320-321, A to Z Industrial Estate Ganpatrao Kadam Marg, Lower Parel, Mumbai 400 013, India

    Contributors are requested to follow EPW's style sheet while preparing their articles. The style sheet is posted on EPW's website at http://epw.in/epw/user/styletocontributors.jsp. It will help immensely for faster processing and error-free editing if writers follow the recommended style sheet, especially with regard to citation and preparation of the bibliography.

    Special Articles

    EPW welcomes original research papers in any of the social sciences.

  • Articles must be no more than 8,000 words, including notes and references. Longer articles will not be processed.
  • Contributions should be sent preferably by email.
  • Special articles should be accompanied by an abstract of a maximum of 150-200 words.
  • Papers should not have been simultaneously submitted for publication to another journal or newspaper. If the paper has appeared earlier in a different version, we would appreciate a copy of this along with the submitted paper.
  • Graphs and charts need to be prepared in MS Office (Word/Excel) and not in jpeg or other formats.
  • Receipt of articles will be immediately acknowledged by email.
  • Every effort is taken to complete early processing of the papers we receive. However, we receive 70 articles every week and adequate time has to be provided for internal reading and external refereeing. It can therefore take up to four months for a final
  • Notes for Contributors

    decision on whether the paper for the Special Article section is accepted for publication.

    • Articles accepted for publication can take up to six to eight months from date of acceptance to appear in the EPW. Papers with immediate relevance for policy would be considered for early publication. Please note that this is a matter of editorial judgment.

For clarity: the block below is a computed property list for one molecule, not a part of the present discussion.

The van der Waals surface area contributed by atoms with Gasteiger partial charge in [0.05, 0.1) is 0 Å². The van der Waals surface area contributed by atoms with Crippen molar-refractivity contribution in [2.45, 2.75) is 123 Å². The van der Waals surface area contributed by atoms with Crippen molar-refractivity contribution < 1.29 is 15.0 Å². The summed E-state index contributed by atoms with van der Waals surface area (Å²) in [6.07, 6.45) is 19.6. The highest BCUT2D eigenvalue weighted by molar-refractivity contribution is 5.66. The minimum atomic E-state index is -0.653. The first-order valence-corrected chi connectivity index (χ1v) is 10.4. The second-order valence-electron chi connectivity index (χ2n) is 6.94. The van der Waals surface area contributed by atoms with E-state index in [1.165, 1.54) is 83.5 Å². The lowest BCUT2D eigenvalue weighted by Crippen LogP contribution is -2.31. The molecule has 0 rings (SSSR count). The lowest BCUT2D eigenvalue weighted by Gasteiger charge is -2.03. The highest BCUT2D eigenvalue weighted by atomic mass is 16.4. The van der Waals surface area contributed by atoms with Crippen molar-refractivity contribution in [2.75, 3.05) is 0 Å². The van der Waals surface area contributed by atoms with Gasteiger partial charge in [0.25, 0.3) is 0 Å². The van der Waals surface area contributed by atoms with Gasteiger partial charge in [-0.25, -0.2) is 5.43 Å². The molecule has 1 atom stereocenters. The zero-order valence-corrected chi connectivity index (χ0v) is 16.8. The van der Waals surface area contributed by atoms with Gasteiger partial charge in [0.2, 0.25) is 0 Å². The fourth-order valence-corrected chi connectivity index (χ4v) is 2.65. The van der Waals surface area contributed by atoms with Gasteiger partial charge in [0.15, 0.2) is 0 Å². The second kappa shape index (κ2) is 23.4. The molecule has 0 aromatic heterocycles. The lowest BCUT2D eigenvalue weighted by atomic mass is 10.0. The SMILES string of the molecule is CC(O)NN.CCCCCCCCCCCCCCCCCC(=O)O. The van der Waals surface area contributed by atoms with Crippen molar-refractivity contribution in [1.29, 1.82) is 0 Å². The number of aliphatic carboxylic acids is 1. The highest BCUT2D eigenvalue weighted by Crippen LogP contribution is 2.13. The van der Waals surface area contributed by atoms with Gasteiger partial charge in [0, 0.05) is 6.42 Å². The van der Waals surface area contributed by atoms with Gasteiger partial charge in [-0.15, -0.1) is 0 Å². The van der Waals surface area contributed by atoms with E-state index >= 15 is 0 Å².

Commentary

    EPW invites short contributions to the ‘Commentary’ section on topical social, economic and political developments. These should ideally be between 1,000 and 2,500 words. A decision on Commentary-length articles will be communicated within 6-8 weeks, or earlier.

    Book Reviews

    EPW sends out books for review. It does not normally accept unsolicited reviews. However, all reviews that are received are read with interest and unsolicited review on occasion is considered for publication.

    Discussion

    EPW encourages researchers to comment on articles published in EPW. Submissions should be 800 to 1,600 words.

    Letters

    Readers of EPW are encouraged to comment (300 words) on published articles.

    All letters should have the writer’s full name and postal address.

    General Guidelines

    • Writers are requested to provide full details for correspondence: postal address, day-time phone numbers and email address.

    (The email address of writers in the Special Article, Commentary and Discussion sections will be published at the end of the article.) EPW requests writers not to send revised versions based on stylistic changes/additions, deletions of references, minor changes, etc, as this poses challenges in processing. Revised versions will not be processed. When there are major developments in the field of study after the first submission, authors can send a revised version.

    Copyright
  • EPW posts all published articles on its website and may reproduce them on CDs.
  • EPW also posts all published articles on select databases.
  • Copyright of all articles published in the Journal belongs to the author or to the organisation where the author is employed as determined by the author’s terms of employment.
  • Permission for Reproduction

    • No published article or part thereof should be reproduced in any form without prior permission of the author(s). A soft/hard copy of the author(s)’s approval should be sent to EPW.

    Address for communication:

    Economic & Political Weekly

    320-321, A to Z Industrial Estate Ganpatrao Kadam Marg, Lower Parel, Mumbai 400 013, India Email: edit@epw.in, epw.mumbai@gmail.com

    april 21, 2012 vol xlviI no 16

    EPW
    Economic & Political Weekly

    Dear reader,

    To continue reading, become a subscriber.

    Explore our attractive subscription offers.

    Click here

    Comments

    (-) Hide

    EPW looks forward to your comments. Please note that comments are moderated as per our comments policy. They may take some time to appear. A comment, if suitable, may be selected for publication in the Letters pages of EPW.

    Back to Top